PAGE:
Dr. Georgia Hodes, assistant professor in the School of Neuroscience at Virginia Tech, has been conducting research that could potentially alter how depression is discussed and treated. Her research focuses on the presence of pro-inflammatory proteins called cytokines which are produced by immune cells and send signals to the body and brain.
“They signal to each other and other types of cells, so they’re what make you feel bad when you’re sick.” Hodes said. “That’s why you don’t want to get out of bed, you just want to lie there, you don’t necessarily want to eat, you don’t want to see people: all of these things we associate with sickness. We also associate those symptoms with depression.”
While most treatments for depression focus on serotonin levels in the brain, Hodes hopes to develop testing and treatment based on the presence of these cytokines in people’s bodies and the specific symptoms people experience.
Hodes explained, “We think about it as this disease of the brain. That’s because the recent drugs that have been successful work in the brain and work on serotonin. I’ve been interested in the idea at least in a subset of patients; depression is an inflammatory illness.”
In other words, cytokines are the cause of the inflammation in the body, and inflammation is the cause of depressive symptoms. This is a normal function of the body that protects us against illness-causing pathogens. They invoke an immune response that attacks the pathogens. But when that same immune response is triggered in response to stress, the result is a vicious cycle.
“What I think is in some way your body thinks stress is more dangerous to your body than it really is, so it’s mounting this really strong immune response to try and get rid whatever it thinks stress is and it can’t find it, so there is nothing to shut it off. On top of that, next time you are exposed to that stress it’s going to mount an even bigger response,” Hodes said.
Metabolites that help our bodies process foods like red wine, coffee and dark chocolate were the focus of a recent study Hodes conducted and may provide a way to treat the inflammation she has observed. Testing has so far only been done in animal models.
“What we were actually looking at in that study were the metabolites that were involved in processing foods like red wine and chocolate. That was the compound we were then treating these animals with,” Hodes said. “All of the things we looked at were anti-oxidants ... that would reduce inflammation.”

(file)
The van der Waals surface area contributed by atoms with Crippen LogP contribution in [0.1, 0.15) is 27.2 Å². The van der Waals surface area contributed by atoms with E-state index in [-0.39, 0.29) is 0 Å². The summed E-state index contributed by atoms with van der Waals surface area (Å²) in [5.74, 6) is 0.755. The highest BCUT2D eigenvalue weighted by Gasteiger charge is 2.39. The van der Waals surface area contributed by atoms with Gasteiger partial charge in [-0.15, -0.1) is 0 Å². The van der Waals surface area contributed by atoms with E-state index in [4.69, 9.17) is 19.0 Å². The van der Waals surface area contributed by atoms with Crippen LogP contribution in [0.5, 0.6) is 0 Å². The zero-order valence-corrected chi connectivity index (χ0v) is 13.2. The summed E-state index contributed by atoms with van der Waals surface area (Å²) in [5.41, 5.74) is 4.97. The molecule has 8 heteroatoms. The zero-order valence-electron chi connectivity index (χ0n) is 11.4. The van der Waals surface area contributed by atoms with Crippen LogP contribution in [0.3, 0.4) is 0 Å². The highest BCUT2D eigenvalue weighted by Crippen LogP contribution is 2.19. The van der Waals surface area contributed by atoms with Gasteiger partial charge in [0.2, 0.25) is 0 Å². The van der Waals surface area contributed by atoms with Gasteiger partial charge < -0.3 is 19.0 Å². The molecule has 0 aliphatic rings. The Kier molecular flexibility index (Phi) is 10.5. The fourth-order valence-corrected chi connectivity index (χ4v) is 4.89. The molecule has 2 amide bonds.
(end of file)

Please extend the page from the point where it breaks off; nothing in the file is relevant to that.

It is important to note that, unfortunately, drinking red wine and eating chocolate are not effective treatments for depression. Hodes looked at compounds metabolized from these foods, not the foods themselves.
The list of symptoms associated with depression is long and varying. To Hodes, this shows a problem with how depression is currently treated. One patient could be sleeping less and eating more while the exact opposite is true for someone else, but both patients could still be diagnosed with depression. Her research has led her to believe that a symptom-based approach could produce more accurate diagnoses and treatments tailored to depressed individuals and their symptoms.
“If you had any other form of disease, you’d get a blood test and they would tell you what treatment to use based on that test,” Hodes said. “We aren’t doing that in any kind of psychiatric illness. That’s where we need to go. There needs to be awareness that this is an illness, this is not something you can just get over.”
Hodes emphasized two particularly important messages for people suffering from depression that drive her research: It gets better and you’re not alone.
“One of the things I think is insidious about the disease is that it’s isolating, and it makes you feel like you shouldn’t tell anyone. There’s something about it that makes you feel the need to hide what you’re going through from other people, that you’re experiencing it. Honestly, one of the best things you could do is tell other people you’re going through this.” Hodge said. “I think it’s really important for people to understand, particularly in college age, that it’s not a personal failing, it’s not a punishment, it’s just a disease and it can be treated. We just have to get better at finding treatments.”
Click here to read the full study on antioxidants and stress, and sign-in through Virginia Tech’s partnership portal.
The National Suicide Prevention Lifeline is available 24/7 at 1-800-273-8255.
For Hokies who are suffering or know someone who is suffering, , Cook Counseling and other numerous organizations in the Blacksburg area are available to help. You can find them here.